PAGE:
Today, over a year later and with a different locale’s palm trees comprising the vista from our windows, things have changed a bit. With the adrenaline of giddiness replaced by the comfort of familiarity, it’s harder to ignore the causal relationship between an orderly environment and a sense of internal stability, and therefore some serious cleaning was in order. But I went about it with extreme trepidation. Pop culture and personal experience have long demonstrated that you should never attempt to change the habits of a man lest you’re in the market for a short relationship, and even more critically, you should never attempt to change the habits of a disorganized person, lest you wish the heaps of wrath to triple out of spite. But having respected these taboo philosophies for years, I can’t help but pose the question: how do two people whose lifestyles differ so drastically in the cleanliness department make a homestead merger work? When both sides of a partnership need very different environments to feel comfortable in their home, is there any feasible solution?
In my experience, the hoarder always wins. Just like the female weight gain plight, creating a mess is much easier than cleaning one up, and therefore we neat-freaks generally surrender before the losing battle’s begun. What’s the point of procuring immaculate cleanliness if the other party will drop their jacket, keys, lunch leftovers, and receipts on the floor the minute they return home? In some memorable situations, I was even chastised for cleaning my sister’s side of the room because it imposed upon her methodologies and added stress to her leisurely lifestyle. Inversely, no one was reprimanded when her belongings began crossing the imaginary barrier that separated our space, seeking refuge in the wide open spaces that I strained to preserve.
When it comes to cleaning your boyfriend’s house, that’s an even bigger taboo. While your sister will presumably always love you no matter how many times you threaten to donate the stuffed animals she crammed under your bed and neglected for years, your boyfriend has the privilege of opting out of the partnership whenever he chooses–especially if the messiness you just vacuumed away and took out with the morning trash made him feel comfortable in his domain.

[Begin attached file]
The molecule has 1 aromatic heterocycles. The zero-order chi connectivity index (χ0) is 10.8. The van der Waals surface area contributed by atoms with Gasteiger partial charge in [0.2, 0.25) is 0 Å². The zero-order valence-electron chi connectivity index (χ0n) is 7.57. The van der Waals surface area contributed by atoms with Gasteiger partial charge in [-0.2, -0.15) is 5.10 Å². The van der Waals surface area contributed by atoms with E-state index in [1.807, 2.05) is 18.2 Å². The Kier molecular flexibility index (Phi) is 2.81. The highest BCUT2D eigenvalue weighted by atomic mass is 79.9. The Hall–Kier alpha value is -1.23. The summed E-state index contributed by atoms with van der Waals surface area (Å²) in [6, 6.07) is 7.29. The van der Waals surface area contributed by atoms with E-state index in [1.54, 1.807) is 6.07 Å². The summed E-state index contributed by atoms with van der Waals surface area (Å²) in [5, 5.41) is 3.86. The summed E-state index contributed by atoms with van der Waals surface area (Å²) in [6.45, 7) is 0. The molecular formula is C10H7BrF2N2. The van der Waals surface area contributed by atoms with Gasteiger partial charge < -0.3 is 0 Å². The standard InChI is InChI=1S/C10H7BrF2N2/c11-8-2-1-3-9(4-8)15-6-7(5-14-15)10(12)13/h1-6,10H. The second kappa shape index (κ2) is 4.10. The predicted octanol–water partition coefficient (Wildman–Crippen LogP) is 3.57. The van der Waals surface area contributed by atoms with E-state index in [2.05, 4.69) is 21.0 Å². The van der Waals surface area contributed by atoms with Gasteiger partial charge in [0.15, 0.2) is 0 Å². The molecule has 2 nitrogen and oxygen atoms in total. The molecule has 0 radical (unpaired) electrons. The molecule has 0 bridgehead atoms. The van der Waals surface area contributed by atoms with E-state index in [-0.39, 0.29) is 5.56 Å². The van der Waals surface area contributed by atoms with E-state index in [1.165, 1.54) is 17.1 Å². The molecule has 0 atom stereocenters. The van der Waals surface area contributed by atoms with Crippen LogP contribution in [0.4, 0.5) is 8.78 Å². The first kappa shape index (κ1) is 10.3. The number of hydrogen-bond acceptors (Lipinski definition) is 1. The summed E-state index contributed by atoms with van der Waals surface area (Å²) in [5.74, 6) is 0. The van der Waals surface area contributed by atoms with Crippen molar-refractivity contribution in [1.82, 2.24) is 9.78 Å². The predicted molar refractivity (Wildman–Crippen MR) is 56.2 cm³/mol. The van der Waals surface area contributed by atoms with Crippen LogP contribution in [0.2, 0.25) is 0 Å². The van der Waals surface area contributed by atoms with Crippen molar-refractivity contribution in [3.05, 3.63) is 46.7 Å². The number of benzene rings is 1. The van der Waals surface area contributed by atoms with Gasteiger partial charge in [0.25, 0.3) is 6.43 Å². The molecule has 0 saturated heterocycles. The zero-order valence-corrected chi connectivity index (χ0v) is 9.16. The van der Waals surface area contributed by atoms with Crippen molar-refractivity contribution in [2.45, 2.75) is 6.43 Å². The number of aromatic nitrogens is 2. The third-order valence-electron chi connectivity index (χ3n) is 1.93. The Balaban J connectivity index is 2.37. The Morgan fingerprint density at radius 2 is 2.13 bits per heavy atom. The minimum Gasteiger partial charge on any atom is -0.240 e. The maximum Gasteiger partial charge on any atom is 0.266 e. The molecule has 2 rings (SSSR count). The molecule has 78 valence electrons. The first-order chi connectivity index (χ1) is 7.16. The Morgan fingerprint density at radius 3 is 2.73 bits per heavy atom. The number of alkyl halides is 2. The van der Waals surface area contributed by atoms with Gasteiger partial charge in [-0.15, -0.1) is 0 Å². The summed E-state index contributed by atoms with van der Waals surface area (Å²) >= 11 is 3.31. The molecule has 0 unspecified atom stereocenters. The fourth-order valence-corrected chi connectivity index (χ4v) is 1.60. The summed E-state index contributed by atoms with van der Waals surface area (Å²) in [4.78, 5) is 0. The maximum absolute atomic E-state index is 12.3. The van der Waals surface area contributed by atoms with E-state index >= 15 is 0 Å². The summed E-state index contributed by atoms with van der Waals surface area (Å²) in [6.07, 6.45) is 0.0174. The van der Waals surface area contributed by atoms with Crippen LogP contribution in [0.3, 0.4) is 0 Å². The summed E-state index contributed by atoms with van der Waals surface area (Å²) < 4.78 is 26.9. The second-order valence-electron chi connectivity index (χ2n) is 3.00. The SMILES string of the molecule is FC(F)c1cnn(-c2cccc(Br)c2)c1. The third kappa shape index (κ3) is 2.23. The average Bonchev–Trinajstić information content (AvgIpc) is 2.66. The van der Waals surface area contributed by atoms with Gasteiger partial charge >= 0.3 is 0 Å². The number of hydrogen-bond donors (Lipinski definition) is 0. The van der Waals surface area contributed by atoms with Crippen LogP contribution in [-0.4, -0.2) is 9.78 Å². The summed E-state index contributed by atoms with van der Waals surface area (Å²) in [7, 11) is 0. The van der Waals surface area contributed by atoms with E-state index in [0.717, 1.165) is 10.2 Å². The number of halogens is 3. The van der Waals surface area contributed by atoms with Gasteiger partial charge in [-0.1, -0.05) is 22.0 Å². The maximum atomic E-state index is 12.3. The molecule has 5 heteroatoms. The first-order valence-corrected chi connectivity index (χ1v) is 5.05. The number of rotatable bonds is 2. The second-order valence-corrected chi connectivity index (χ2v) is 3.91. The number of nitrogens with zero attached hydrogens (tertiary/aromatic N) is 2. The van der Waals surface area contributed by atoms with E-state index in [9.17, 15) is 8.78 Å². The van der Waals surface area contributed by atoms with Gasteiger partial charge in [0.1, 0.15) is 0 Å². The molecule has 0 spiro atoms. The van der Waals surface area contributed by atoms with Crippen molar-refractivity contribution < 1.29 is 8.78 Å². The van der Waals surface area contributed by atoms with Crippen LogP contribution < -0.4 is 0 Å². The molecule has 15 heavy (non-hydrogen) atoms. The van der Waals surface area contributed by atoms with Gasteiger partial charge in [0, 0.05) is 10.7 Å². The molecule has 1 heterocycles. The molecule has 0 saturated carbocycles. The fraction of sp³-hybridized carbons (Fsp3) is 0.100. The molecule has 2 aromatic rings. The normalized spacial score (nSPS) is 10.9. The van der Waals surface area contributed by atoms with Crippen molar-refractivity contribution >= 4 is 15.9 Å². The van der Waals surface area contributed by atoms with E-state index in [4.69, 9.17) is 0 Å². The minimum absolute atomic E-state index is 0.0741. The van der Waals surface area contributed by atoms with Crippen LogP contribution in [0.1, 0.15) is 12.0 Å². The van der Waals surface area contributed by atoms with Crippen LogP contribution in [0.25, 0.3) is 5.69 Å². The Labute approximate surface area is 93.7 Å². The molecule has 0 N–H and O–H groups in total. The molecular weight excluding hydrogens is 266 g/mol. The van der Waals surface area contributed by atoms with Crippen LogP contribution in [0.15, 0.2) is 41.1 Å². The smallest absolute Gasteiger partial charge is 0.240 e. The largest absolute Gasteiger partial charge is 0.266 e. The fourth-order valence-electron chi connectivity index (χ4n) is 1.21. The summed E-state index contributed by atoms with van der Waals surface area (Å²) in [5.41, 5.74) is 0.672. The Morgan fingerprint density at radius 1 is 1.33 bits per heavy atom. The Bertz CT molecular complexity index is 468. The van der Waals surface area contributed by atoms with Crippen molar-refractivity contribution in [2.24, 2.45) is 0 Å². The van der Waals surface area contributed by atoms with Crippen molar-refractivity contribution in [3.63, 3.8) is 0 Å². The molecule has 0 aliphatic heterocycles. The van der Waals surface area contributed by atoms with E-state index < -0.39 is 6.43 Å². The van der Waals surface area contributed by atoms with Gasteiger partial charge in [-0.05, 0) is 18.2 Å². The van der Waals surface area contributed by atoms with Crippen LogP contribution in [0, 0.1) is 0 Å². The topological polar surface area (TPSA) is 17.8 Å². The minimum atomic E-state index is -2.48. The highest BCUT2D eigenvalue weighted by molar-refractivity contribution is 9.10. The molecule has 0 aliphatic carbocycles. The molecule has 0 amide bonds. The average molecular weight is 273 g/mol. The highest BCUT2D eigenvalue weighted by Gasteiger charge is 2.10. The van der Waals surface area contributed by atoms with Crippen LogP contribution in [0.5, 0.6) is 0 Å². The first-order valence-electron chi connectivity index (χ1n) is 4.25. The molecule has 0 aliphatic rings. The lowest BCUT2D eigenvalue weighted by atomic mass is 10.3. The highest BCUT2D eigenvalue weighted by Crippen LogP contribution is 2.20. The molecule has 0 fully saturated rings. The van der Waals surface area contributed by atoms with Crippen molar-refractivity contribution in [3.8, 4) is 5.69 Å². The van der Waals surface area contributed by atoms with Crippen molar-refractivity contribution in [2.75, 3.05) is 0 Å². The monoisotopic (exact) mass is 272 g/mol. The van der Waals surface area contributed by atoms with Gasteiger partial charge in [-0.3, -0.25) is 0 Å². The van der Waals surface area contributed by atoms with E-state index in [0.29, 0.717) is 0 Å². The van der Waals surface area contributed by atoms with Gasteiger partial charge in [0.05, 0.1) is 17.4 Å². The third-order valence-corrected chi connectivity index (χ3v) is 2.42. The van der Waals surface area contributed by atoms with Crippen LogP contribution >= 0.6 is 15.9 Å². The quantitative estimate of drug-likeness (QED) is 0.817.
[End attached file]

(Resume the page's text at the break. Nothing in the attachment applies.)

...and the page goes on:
But at least my loved ones know I’m not a completely heartless tyrant when it comes to the devoid lifestyle I lead. Despite the hoarding genetics I come from, I’ve always been one to throw out unnecessary belongings, a trait my mom employs whenever she needs an insensate outsider to clean her studio. When I prepared to move back to the west coast upon college graduation, however, it was a different story. I didn’t possess much in Savannah, but what I did own I’d accrued over four years and looked to as a source of comfort when homesickness struck or when I needed a reminder of the strong, independent woman that had burgeoned out of my eastern isolation.
I had gifts from family and friends back home, household necessities that catered perfectly to my interior design palate, and emblems of my life as both a photographer in need of antique props and an outdoorsy adventurer who loved finding industrial remnants of bygone eras. When I made ready to leave my short-term home in Savannah, almost all of those possessions had to be thrown away, and what few belongings I could transport were scratched, torn, or completely destroyed by the Transportation Security Administration’s haphazard searches. While both my mental solace and nomadic lifestyle require a trove of few possessions, the Savannah exuviation was a difficult thing to undergo, and every now and then I still get remorseful pangs for that Detective Narratives anthology that I never finished, the heavy-weight tripod I had to part with, and the vintage BB gun that some happy little boy in the fifties probably shot at irate family members.
Via these experiences, I’ve learned a few life lessons when it comes to cleaning frenzies. In some situations, the space you have really isn’t as important as the memories emanating from the objects that fill it. Perhaps my sister kept all those excessive sombreros to remember the Chevy’s birthday parties that had yielded them. And for all I know, my boyfriend may very well stockpile memories in The Mess himself. So while he may disapprove of my sudden need to regain household solace when he arrives home and bears witness to the carpet for the first time in months, he can rest assured that nothing was thrown away beyond half-empty Gatorade bottles, indeterminate wrappers, and endless receipts.